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  • Poster presentation
  • Open Access

Non-selective double inversion recovery pre-pulse for flow-independent black blood myocardial viability imaging

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Journal of Cardiovascular Magnetic Resonance201012(Suppl 1):P104

Published: 21 January 2010


  • Late Gadolinium Enhancement
  • Carotid Plaque
  • Phantom Study
  • Normal Myocardium
  • Phantom Experiment


MRI late gadolinium enhancement (LGE) using the inversion-recovery (IR) sequence is the current gold standard for assessing myocardial viability. Although it achieves high contrast between infarct and normal myocardium, there is often poor infarct-to-blood contrast. Flow-dependent and diffusion-prepared black-blood LGE techniques have previously been described.[1, 2] Recently a quadruple-inversion recovery pre-pulse was introduced for T1-independent flow suppression in carotid plaque imaging[3]. We introduced a modification to this pre-pulse aiming to achieve flow-independent signal suppression over a wide user-defined T1-range and to improve sub-endocardial infarct detection in LGE myocardial viability imaging.


NS-DIR pre-pulse

A non-selective double-inversion recovery (NS-DIR) sequence with two time delays, TI1 and TI2, was implemented on a 3 T Philips Achieva MR-scanner (Philips-Healthcare, Best, NL). TI1 and TI2 were optimized in MATLAB simulations by minimizing M Z NS-DIR over several user-defined T1-ranges for a given heart rate.

Phantom experiments

A T1-phantom containing 11 T1-samples (T1-range = 120 ms-1730 ms) was imaged with the NS-DIR pre-pulse using optimized TI1 and TI2 times. The signal-to-noise ratio (SNR) was calculated for each sample.

Patient Study

A 78-year-old man with previous myocardial infarctions was imaged with a 32-channel coil ~15 minutes after injection of 0.12 mmol/kg Gd-DOTA (Gadovist). Firstly a breath-hold 2D IR segmented gradient-echo (TFE) sequence was acquired in standard views. Imaging parameters included: spatial-resolution = 1.54 × 1.75 × 8 mm, TR/TE = 3.8 ms/2 ms, FA = 25°, TFE-factor = 25 and TI = 350 ms(chosen using LookLocker sequence).

Subsequently, identical planes were repeated with the IR replaced by the NS-DIR pre-pulse with imaging parameters maintained. TI1 = 411 ms and TI2 = 156 ms were used (optimized to minimize M Z NS-DIR for T1-range = 300-1400 ms, heart rate = 70 bpm).


Simulations & Phantom experiments

M Z NS-DIR simulations (Fig. 1a) indicate excellent signal suppression over the desired T1-range for all heart rates with corresponding phantom studies in good agreement (Fig. 1b).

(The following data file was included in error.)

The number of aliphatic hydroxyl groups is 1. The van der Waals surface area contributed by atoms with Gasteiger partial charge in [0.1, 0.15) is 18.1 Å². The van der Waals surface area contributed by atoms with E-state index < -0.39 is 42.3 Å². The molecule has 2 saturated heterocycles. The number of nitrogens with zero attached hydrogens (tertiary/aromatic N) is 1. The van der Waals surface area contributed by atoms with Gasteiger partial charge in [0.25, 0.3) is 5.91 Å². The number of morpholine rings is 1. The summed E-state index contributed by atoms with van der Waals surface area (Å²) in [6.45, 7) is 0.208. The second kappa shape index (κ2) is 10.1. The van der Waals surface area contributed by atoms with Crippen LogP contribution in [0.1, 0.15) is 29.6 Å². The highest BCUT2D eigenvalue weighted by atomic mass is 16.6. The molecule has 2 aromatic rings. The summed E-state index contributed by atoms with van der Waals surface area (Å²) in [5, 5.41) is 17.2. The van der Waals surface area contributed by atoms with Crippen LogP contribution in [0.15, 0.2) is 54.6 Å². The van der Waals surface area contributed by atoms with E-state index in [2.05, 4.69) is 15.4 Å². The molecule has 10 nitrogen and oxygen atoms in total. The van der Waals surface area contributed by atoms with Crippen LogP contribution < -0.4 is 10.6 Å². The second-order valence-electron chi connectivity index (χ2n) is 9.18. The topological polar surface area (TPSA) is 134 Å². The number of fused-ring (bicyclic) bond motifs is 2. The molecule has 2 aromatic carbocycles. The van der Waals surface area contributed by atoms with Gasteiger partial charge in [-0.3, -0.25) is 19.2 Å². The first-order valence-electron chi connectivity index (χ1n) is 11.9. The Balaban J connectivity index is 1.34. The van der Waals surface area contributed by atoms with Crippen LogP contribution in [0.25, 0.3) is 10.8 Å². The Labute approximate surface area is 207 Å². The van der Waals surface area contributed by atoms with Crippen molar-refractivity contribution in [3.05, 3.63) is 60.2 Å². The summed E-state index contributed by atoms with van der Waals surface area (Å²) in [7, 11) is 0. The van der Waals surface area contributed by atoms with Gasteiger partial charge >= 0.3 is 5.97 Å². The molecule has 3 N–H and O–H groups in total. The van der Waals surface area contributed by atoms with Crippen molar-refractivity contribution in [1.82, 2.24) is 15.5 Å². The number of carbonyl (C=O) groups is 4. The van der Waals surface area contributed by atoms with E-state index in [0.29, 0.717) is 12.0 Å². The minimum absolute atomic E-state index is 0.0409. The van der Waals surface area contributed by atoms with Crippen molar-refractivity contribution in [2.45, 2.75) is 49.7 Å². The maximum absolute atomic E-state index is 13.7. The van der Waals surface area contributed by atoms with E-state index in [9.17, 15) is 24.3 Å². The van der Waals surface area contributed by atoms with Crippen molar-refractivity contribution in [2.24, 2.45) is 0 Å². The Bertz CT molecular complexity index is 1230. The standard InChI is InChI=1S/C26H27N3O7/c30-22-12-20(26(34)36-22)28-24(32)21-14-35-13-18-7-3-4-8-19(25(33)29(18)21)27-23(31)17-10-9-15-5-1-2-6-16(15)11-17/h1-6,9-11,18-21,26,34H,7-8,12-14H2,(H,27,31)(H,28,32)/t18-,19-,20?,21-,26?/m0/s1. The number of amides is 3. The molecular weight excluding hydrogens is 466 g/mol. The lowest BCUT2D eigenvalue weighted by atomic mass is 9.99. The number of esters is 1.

Figure 1
Figure 1

a) Simulated M z NS-DIR curves for TI 1 and TI 2 values optimized to minime M z NS-DIR for T 1 values between 300 and 1400 ms for difference heart rates. Figure 1b) The corresponding SNR values measured in phantom images using the same TI1 and TI2 settings and heart-rates are in good agreement with the simulations.

Patient Study

NS-DIR images demonstrate excellent signal suppression of blood and normal myocardium (Fig. 2a) while conventional IR-TFE images (Fig. 2b) display similar infarct and blood signal. Whilst both techniques demonstrate transmural anterior and inferior wall infarcts, the NS-DIR image depicts an apical, non-transmural sub-endocardial defect, which is difficult to distinguish from blood in the IR image.
Figure 2
Figure 2

A 78-year-old man with previous myocardial infarctions was imaged using a) the NS-DIR pre-pulse and b) the standard IR sequence. Arrows indicate transmural infarcts in the anterior and inferior walls and a non-transmural apical infarct which is better visualized with the NS-DIR pre-pulse.


We have developed a new flow-independent LGE sequence for improved contrast visualization. Simulations and phantom studies demonstrate excellent tissue suppression over a wide T1-range. Preliminary patient data suggests improved visualization of small sub-endocardial defects. Further studies are warranted to investigate the clinical usefulness of this novel approach.

Authors’ Affiliations

King's College London, London, UK


  1. Salerno M, et al: Proc ISMRM. 2007, 15: 3582-Google Scholar
  2. Salerno M, et al: JCMR. 2009, 11: 8-Google Scholar
  3. Yarnykh VL, et al: MRM. 2002, 48 (5): 899-905.View ArticlePubMedGoogle Scholar


© Peel et al; licensee BioMed Central Ltd. 2010

This article is published under license to BioMed Central Ltd.